Compaq has mounted an internal investigation following allegations that the vendor warned one of its distributors that it had bought fake Compaq memory from the grey market, when the components were genuine.
Two weeks ago (22 March), Computer Reseller News revealed that a UK distributor believed itself to have £200,000 of fake Compaq memory in stock. Now three sources claim the memory is genuine.
Compaq declined to discuss the incident when approached by CRN, but issued a statement reading: "Compaq has taken this issue seriously and it is currently being investigated internally."
Industry observers said the incident highlights the difficulties faced by a vendor when attempting to discourage its channel from buying on the grey market, which is unregulated and vulnerable to fake or unlicensed products. Also, vendors themselves sometimes use the grey market to balance a short-term product surplus or meet sales targets. This can lead to conflict with vendors' country organisations, which prefer distributors to buy locally.
It remains unclear what happened in this incident, but it is certain that a shipment of 'WinBond'-branded Compaq memory from the Far East via a broker caused confusion for Compaq in the UK.
One possibility is that Compaq inadvertently told the distributor that the memory was fake because it was an unfamiliar component. Another is that someone at Compaq knew the product to be genuine, but still told the distributor it was fake to discourage use of the grey market. The distributor involved was unaware of the situation and will remain anonymous.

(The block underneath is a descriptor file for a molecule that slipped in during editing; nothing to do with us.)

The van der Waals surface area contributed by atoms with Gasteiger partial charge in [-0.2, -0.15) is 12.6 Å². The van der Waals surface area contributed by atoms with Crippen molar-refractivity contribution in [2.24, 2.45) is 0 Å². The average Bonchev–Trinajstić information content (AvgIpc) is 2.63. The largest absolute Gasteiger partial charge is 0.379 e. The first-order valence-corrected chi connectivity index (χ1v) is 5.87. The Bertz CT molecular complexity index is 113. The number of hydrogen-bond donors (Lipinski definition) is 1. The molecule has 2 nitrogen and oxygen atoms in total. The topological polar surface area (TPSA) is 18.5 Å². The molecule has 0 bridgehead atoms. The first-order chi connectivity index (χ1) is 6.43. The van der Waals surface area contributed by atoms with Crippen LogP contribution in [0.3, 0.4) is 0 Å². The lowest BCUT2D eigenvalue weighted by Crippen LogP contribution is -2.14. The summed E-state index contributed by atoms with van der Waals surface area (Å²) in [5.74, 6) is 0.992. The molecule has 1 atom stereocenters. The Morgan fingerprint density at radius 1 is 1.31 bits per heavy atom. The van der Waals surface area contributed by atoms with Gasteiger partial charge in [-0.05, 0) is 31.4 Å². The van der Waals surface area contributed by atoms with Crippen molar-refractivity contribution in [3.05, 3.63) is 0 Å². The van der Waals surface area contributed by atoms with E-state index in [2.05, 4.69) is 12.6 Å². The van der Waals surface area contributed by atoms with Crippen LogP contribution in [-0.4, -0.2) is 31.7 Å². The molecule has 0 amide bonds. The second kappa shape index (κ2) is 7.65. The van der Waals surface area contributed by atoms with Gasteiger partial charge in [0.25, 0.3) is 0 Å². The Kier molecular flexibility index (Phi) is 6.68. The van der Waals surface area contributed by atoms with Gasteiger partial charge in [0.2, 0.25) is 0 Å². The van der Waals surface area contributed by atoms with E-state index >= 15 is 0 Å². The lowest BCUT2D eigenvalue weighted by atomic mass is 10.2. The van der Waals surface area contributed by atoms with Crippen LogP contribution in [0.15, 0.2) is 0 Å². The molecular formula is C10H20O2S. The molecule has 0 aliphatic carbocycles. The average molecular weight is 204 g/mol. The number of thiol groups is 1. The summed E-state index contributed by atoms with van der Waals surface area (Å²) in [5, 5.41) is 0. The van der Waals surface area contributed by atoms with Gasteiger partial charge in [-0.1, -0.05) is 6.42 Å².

After receiving inquiries from his customers, the broker that originally supplied the product to UK distributors claimed to have contacted Compaq and had it confirmed that Winbond 313616 memory is a genuine Compaq product.
The broker said an individual at Compaq UK may have not recognised the memory and told the distributor it was fake. "They could have screwed up or they could have done it on purpose. I wouldn't be surprised if they did it on purpose," he said.
The broker claimed he has a multimillion-pound business buying surplus product from Compaq across the world. "When vendors need to hit their quarterly targets, they say, 'Take this, and get it as far away from us as possible'."
A third source said Compaq supplies the grey market, but said it does not deliberately set out to mislead its channel. "It's not that well planned.
Individual countries occasionally object to cheaper product coming in from abroad and try to discredit it."
Bernadette Spofforth, director at distributor European Micro, said: "I have done business with the broker in question for over seven years. He has never sold fake product and always buys directly from manufacturers.
The grey market is self-regulating. If you deal in fakes, you go out of business," she said.
Double legal trouble for Musk as he also faces civil lawsuit over renewed British pot-holer 'paedo' claims
Battery development could help boost performance of smartphones
Topological photonic chips promise a more robust option for scalable quantum computers
In quantum physics both the chicken and the egg can come first, claim University of Queensland researchers
Cause-and-effect is not always straightforward in quantum physics